We saw each other from a distance at church but never officially met.
Then one day he opened the door for me as I was leaving and said “Hey, don‟t I know you? My name is Deacon Mike.” He was around seventy years old, bubbly, and cheerful. After he realized that we were both from Chicago and both Italian, we were instantly bonded.
I watched his eyes light up as I told him that I was a woodworker. He excitedly told me of a vision God had given him to place a crucifix in every Christian home in the world at no charge. I almost laughed at the magnitude of such a task, but I quickly realized that he was serious — and then, I wanted to help.
He had a box of 50 corpuses (the body of Christ) ready to go. He asked if we could help by making the crosses, and I agreed. We set to work and soon realized that although simple, the steps involved from start to finish were many and detailed. They proved to be very labor intensive and that first batch took us many more hours than anticipated.
After many of work, we completed the final assembly and carefully packaged up the crosses for Deacon Mike to distribute. Fifty seemed like a huge amount and we felt that would hold him for a long while. To our amazement and touch of dismay, he returned two days later with empty boxes! “They loved them!” he exclaimed. “Everyone said they were the most beautiful crucifixes they had ever seen. Would you be willing to make another fifty?”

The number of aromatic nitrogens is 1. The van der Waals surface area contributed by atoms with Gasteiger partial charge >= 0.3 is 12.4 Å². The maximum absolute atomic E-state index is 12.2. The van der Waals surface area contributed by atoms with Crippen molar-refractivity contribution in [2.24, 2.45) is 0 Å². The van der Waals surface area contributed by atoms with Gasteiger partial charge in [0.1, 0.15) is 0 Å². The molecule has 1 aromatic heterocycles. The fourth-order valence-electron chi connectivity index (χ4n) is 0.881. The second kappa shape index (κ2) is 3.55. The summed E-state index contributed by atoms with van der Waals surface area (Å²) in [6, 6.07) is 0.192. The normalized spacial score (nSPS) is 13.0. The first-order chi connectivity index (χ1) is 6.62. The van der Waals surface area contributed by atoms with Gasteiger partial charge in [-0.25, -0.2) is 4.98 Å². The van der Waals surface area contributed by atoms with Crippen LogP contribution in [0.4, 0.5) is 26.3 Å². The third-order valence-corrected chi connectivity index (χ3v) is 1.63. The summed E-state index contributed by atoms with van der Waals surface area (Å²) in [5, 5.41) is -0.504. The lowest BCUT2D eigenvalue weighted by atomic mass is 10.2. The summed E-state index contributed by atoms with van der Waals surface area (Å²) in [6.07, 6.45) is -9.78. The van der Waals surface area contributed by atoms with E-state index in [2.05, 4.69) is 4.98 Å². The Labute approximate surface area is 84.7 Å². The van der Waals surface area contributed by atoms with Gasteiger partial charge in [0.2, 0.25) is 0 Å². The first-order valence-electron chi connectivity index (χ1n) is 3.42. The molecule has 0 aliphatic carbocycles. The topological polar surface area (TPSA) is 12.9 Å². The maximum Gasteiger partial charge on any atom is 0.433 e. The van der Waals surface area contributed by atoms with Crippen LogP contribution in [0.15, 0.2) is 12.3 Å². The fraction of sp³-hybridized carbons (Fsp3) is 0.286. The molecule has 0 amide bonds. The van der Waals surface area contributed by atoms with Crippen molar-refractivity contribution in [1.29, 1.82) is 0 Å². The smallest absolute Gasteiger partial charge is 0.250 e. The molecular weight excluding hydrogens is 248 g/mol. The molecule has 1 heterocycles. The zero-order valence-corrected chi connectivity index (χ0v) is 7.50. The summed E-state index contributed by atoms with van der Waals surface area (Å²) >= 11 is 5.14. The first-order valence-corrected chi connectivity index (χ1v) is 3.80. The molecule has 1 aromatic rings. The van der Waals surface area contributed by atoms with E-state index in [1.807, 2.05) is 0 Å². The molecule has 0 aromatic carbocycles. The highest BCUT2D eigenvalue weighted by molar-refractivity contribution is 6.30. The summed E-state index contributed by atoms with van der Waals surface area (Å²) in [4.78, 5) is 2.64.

We were thrilled that they were so well received, yet uncertain how much we could realistically afford to donate. As we discussed what to do, I became aware of something: we had just donated our business materials and many hours of staff labor, which should have set us back on our business. However, to our surprise, it didn’t seem to affect us financially at all. I realized that we could give it another shot and this time make 150. I figured that either God was going to be in this, or He wasn’t.
The second time around, we focused more on how to streamline production. It worked — this time we made 150 in just a little more time than the first fifty. We proudly packaged them up for Deacon Mike to pass out.
Once again, we were shocked when he returned in less than a week with empty boxes! This time he had story after story of people being deeply touched and moved by the beauty of the cross and also by the fact that it was a free gift. Many of the recipients were overwhelmed.
About this time we began to notice that something wonderfully unusual was happening in the shop: our cash flow was better than usual. At a time when shops around us were finding it more challenging to find work, work was coming to us in abundance. We felt that God was pleased and we were being blessed. We then decided to increase production to 300 to try and meet the growing demand, as word was spreading quickly.
The same day we committed to do this and ordered the lumber, we received a large job and with it a large deposit. We instantly realized what was happening. God was PRE- PAYING for the crosses and blessing us at the same time. He continued to answer our question of whether we could afford all this expense by paying us up front with jobs more profitable than we had ever experienced. He showed us clearly that we were to continue and that we could afford it, because he was financing it!